Scarlett Johansson is an intriguing blank in Luc Besson's "Lucy," which is stranded somewhere between a stranger-in-a-strange-land action thriller and apocalyptic science fiction.
* This filmography is not intended to be a comprehensive list of this artist’s work. Instead it reflects the films this person has been involved with that have been reviewed on this site.
While most of the broadcast and cable networks have gone into a holding pattern during the Sochi Winter Olympics, Amazon and Netflix have taken the opportunity to offer some interesting alternatives to downhill skiing.
MIchel Gondry's new documentary about Noam Chomsky fits into Gondry's body of work, if you look at his whole body of work and not just the most popular films.
* Available on Netflix Instant
The deliberate omission of a film's plot point draws intrigue, anticipation, and dread toward its eventual reveal, but in "The Loneliest Planet," director Julia Loktev's terse, quixotic drama, that secretive center should rightly be the least emphasized aspect. Its narrative indeed hinges on a gesture best left discovered (although easily imagined), but it excels instead in exploring what shifts that crucial action represents. Etching into relief the mislaid assumptions on which relationships are founded and forgotten, there is a quiet, terrifying accuracy to Loktev's work - one without fanfare or supernatural copout - that reveals itself under the guise of expressionistic travelogue into the Georgian mountains.
Take a breath and be brave. Very, very brave.... smile....Behold the "Willis Tower" in Chicago (formerly the Sears Tower) - the tallest building in North America and its famous attraction, The Skydeck. In January 2009, the Willis Tower owners began a major renovation of the Skydeck, to include the installation of glass balconies, extending approximately four feet over Wacker Drive from the 103rd floor. The all-glass boxes allow visitors to look directly through the floor to the street 1,353 feet (412 m) below. The boxes, which can bear five short tons of weight (about 4.5 metric tons), opened to the public on July 2, 2009.
The Grand Poobah writes: Here's a behind the scenes lookinside our control room! This is where the magic happens.
View image Julianne Moore and Mark Ruffalo in Fernando Meirelles' "Blindness."
To supplement the discussion below about acting on film ("Bardem, Ledger and the truth about movie acting"), here's a translated excerpt from the blog of Brazilian director Fernando Meirelles ("City of God," "The Constant Gardener") about the editing of his new film "Blindness," starring Julianne Moore, Mark Ruffalo, Gael Garcia Bernal, Danny Glover and Sandra Oh.
This is as concise and valuable a primer on editing and acting as I've seen anywhere.
First Meirelles explains the rough assembly, the loose draft of the film that's usually put together by the editor while the film is still shooting: "This kind of assembly is just putting all the scenes together as they were written in the script. Even if a certain scene did not work out as we planned when we shot it, it will still appear in this rough assembly. (This does not include the scenes that were embarrassing beyond all doubt; some things are better off forgotten.)"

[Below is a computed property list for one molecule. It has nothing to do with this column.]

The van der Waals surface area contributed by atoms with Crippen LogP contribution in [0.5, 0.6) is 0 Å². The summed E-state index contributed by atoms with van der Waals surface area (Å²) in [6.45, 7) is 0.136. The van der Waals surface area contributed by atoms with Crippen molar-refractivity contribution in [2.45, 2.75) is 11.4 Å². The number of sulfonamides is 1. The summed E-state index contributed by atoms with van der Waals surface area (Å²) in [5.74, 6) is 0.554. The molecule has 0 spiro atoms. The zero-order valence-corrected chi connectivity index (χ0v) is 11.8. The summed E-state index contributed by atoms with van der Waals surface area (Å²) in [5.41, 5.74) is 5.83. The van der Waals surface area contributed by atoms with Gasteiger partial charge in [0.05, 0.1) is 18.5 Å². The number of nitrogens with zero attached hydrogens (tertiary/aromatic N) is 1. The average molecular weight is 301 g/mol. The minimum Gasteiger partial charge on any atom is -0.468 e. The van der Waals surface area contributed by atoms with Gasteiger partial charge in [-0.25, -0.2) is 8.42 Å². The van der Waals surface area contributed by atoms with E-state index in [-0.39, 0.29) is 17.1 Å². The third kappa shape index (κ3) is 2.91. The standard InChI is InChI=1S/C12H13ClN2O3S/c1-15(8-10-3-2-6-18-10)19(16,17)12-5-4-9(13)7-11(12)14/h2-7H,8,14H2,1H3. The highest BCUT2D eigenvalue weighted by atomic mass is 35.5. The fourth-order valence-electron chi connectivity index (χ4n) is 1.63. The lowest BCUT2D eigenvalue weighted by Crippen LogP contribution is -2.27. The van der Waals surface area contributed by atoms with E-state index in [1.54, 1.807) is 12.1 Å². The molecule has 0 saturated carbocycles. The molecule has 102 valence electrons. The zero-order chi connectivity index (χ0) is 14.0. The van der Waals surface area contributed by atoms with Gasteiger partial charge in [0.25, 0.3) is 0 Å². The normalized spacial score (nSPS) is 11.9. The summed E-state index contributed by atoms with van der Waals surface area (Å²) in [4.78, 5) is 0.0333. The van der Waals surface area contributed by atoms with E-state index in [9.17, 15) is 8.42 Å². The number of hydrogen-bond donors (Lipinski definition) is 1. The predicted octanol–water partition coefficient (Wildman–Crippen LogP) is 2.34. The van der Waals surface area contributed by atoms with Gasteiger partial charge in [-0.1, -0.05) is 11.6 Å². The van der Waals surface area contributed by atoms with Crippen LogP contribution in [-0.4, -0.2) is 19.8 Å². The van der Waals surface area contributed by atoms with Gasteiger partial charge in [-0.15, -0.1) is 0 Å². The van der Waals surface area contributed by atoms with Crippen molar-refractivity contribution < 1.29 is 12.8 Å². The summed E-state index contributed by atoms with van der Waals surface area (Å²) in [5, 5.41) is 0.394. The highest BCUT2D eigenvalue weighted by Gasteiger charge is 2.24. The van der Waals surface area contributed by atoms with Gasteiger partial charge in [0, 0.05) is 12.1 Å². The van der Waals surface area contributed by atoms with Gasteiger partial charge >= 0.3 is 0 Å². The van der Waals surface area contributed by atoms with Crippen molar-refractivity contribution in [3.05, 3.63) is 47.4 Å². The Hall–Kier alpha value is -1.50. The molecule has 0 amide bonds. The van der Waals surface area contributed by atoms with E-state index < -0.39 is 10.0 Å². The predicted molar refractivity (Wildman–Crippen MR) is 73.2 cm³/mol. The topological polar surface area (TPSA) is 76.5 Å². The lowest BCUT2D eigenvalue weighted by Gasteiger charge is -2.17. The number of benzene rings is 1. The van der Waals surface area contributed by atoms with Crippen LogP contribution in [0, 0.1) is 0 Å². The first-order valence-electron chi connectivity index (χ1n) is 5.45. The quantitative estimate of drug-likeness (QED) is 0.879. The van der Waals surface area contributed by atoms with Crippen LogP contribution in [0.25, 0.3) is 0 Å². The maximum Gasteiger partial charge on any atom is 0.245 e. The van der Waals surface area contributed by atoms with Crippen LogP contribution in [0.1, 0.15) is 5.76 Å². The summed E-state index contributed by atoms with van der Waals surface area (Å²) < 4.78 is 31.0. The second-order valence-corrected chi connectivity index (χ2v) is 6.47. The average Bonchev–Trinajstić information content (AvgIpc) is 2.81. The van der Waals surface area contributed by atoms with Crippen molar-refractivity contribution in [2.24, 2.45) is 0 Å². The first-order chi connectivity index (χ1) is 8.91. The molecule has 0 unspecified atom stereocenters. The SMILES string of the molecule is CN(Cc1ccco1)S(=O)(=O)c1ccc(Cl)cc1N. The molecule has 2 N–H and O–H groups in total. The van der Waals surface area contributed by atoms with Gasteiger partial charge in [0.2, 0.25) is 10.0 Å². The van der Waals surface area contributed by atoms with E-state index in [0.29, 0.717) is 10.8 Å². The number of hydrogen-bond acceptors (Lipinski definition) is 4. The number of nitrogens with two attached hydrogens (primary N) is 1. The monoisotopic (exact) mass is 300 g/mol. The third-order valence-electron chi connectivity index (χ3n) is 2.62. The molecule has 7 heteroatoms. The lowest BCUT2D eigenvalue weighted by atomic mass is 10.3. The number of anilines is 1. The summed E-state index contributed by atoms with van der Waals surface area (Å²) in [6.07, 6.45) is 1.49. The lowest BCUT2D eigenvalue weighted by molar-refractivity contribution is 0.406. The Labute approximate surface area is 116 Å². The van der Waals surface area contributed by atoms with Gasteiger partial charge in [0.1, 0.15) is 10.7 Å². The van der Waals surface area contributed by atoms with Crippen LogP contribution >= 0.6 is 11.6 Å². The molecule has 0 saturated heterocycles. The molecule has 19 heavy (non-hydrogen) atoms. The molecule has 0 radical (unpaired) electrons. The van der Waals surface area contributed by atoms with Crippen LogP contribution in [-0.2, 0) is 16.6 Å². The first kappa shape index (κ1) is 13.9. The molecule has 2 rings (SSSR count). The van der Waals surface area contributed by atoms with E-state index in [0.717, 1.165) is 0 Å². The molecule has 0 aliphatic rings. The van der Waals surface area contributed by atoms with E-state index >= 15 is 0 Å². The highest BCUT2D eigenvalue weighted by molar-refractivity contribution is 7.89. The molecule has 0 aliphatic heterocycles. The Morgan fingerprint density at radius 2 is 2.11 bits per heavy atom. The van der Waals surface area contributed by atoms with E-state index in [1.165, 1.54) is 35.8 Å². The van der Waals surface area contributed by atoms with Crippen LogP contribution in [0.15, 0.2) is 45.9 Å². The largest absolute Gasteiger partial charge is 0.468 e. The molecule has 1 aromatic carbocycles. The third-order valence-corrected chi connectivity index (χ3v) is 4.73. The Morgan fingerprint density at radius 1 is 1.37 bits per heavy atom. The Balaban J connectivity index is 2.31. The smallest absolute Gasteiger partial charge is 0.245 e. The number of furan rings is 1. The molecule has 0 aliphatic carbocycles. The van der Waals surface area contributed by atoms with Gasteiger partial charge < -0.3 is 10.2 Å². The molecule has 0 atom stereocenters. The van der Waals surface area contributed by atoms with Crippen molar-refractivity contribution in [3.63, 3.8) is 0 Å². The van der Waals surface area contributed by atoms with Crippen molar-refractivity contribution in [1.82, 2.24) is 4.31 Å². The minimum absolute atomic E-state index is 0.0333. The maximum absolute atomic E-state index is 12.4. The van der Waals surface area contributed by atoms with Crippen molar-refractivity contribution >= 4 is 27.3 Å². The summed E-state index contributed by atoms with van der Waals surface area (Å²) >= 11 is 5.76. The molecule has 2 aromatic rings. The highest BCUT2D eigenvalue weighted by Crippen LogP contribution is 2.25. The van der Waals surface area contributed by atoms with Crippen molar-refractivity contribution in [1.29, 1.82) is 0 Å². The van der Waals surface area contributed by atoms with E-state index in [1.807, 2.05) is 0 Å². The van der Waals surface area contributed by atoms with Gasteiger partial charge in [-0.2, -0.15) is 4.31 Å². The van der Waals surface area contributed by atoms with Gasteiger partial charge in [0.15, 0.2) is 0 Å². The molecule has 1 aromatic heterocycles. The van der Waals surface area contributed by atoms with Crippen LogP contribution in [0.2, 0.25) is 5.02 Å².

Note that Meirelles is not saying that his actors have flat-out failed, but that certain scenes just don't work and should be tossed right away, if possible. Eventually, after whittling down an assembly of three or four hours (or more) into, say, a 160-minute cut, the challenge may become one of reducing that to around two hours: And at this stage, when you succeed in diagnosing and locating where are the exact problems in the script or its cinematic interpretation, you can... change the design of certain characters, to make the acting more precise and logical than it was in the actual filming of the movie. (That’s why the best advise I can give an actor who wants to develop his career: suck up to the editor. Bring him chocolate, or flowers – if it is a woman editor. Even expensive wine, if your acting was exceptionally weak this time).
By Roger Ebert
I have before me a schedule of the 2007 Toronto Film Festival, which opens Thursday and runs 10 days. I have been looking at it for some time. I am paralyzed. There are so many films by important directors (not to mention important films by unknown directors), that it cannot be reduced to its highlights. The highlights alone, if run in alphabetical order, would take up all my space.
CANNES, France – Like any good bookie, Derek Malcolm carries his odds in his head. He revises them after every screening of a film in the official competition. Wednesday morning, the odds got a little longer for Sofia Coppola’s “Marie Antoinette,” which is tipped as a front-runner for the Palme d’Or.
Here are some of the highlights, and otherwise, of the first four days at Sundance:
PARK CITY, Utah--I have just spent an hour with the 2003 program for the Sundance Film Festival, and I am churning with eagerness to get at these films. On the basis of track records, this could be the strongest Sundance in some time--and remember, last year's festival kicked off an extraordinary year for indie films.